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Jaclyn Borowski / The Californian

Jennifer Jones, a first-year student at Bakersfield College, carefully injects DNA samples into a gel during the Mathematics Engineering Science Achievement Program's "Week Zero." The program, made possible by Chevron, enables new students to jump right into the fields they are interested in.

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Jaclyn Borowski / The Californian

Professor Joe Saldivar demonstrates how to inject DNA samples into a gel during the Mathematics Engineering Science Achievement Program's "Week Zero."

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Jaclyn Borowski / The Californian

Jose Jaramillo, a first-year student at Bakersfield College, suctions a DNA sample into a pipette during the Mathematics Engineering Science Achievement Program's "Week Zero."

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Jaclyn Borowski / The Californian

From left, Jyll Hernando, Pam Matthews and Andrew Raymond compile an informational brochure on solar cooking. Their class during the Mathematics Engineering Science Achievement Program's "Week Zero" has focused on building a solar oven that generates enough power to cook cornbread, cookies and brownies.

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Jaclyn Borowski / The Californian

During MESA's "Week Zero" at Bakersfield College, one group of students led by Professor Klint Rigby constructed solar ovens that generated enough power to cook cornbread, cookies and brownies.

Jyll Hernando on Monday will begin her college career.

The 18-year-old future engineer is taking a full load at Bakersfield College that includes chemistry and calculus, and to relieve a little stress, tennis.

"I'm so nervous," said Hernando, an Independence High graduate. "But luckily I'm getting prepared."

Hernando is one of 60 students who got a jump start this past week by participating in "Week Zero," a week-long, science-based orientation through the Mathematics Engineering Science Achievement program at BC.

In Week Zero, students learn college survival skills, get to know fellow students and professors, and experiment a bit in non-graded courses. The 60 are chosen for the program based on their intentions to seek careers in STEM fields, or Science, Technology, Engineering and Mathematics .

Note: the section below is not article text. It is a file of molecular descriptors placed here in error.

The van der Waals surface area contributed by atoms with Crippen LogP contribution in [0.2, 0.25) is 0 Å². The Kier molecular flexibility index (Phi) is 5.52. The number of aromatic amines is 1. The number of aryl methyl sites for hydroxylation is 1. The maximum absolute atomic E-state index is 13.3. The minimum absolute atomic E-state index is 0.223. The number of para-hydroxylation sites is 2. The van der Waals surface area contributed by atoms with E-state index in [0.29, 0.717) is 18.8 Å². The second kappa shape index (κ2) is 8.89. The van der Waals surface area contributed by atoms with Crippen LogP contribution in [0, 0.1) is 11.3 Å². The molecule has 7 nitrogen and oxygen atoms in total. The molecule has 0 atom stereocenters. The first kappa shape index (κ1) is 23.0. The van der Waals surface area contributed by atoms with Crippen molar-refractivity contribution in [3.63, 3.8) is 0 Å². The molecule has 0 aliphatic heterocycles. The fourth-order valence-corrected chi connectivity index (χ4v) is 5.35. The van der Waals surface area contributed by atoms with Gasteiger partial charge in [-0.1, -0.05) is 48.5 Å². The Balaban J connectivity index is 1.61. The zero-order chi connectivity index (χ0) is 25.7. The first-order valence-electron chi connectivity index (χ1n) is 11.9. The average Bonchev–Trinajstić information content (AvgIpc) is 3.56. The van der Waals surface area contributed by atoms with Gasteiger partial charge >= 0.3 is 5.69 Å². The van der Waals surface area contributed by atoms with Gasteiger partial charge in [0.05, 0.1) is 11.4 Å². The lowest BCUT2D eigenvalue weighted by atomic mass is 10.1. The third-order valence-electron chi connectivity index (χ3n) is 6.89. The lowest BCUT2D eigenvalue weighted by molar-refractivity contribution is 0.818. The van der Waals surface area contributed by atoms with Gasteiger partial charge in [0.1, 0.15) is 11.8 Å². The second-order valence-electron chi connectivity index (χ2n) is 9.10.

That includes students like Pam Mattheus, who is hoping to soon be a petroleum engineer. The 48-year-old has worked as a petroleum engineering technician for 23 years, and is starting college courses Monday in hopes that the education will launch her to a higher-paying job.

This week, in a group, she built a cardboard "solar oven" that bakes brownies and cooks rice by harnessing the sun's heat. She's also getting to know how college works, and who to go to for help.

"I'm getting to know the professors closely," Mattheus said. "This week is helping a lot."

In other classes, students are analyzing DNA to solve fictitious crimes, studying wind power and breaking down the composition of orange juice, among other things.

For BC professors like Klint Rigby, the program gives them a chance to work along their students in an intimate, smaller group setting rather than a full room or lecture hall.

"I get to really know them, and they get to know each other," said Rigby, who has been involved in Week Zero for three years.

Week Zero is made possible by a BC-Chevron partnership that started in 2008. The oil company started giving $20,000 each year to offer the program to more students and pay for class materials (this year it gave $25,000).

Adam Alvidrez, Chevron spokesman, called Week Zero an effective STEM boot camp. In recent years, Chevron has given millions to local K-12 schools and Cal State Bakersfield for science-based research programs, like REVS-UP and Project Lead the Way.

Officials hope students will stay on the STEM track throughout community college, get STEM-based degrees at the local university, and one day work for the company here.

"Programs like these are good for Kern County and good for California's future," Alvidrez said.

Back in the BC classrooms Wednesday, a group of seven students played Crime Scene Investigation, analyzing DNA by using the same tools professionals use in pharmaceutical companies and research labs, said biology professor Joe Salvidar.

"This is a great opportunity for them to get ahead," he said.

Jennifer Jones, 30, and Sheri Craig, 17, said they're ready for classes to start after taking part in Week Zero. And Craig said she recently made up her mind -- she wants to work in forensics.

"I'm getting to use all this equipment, and I like it," Craig said. "I'm definitely sticking with science."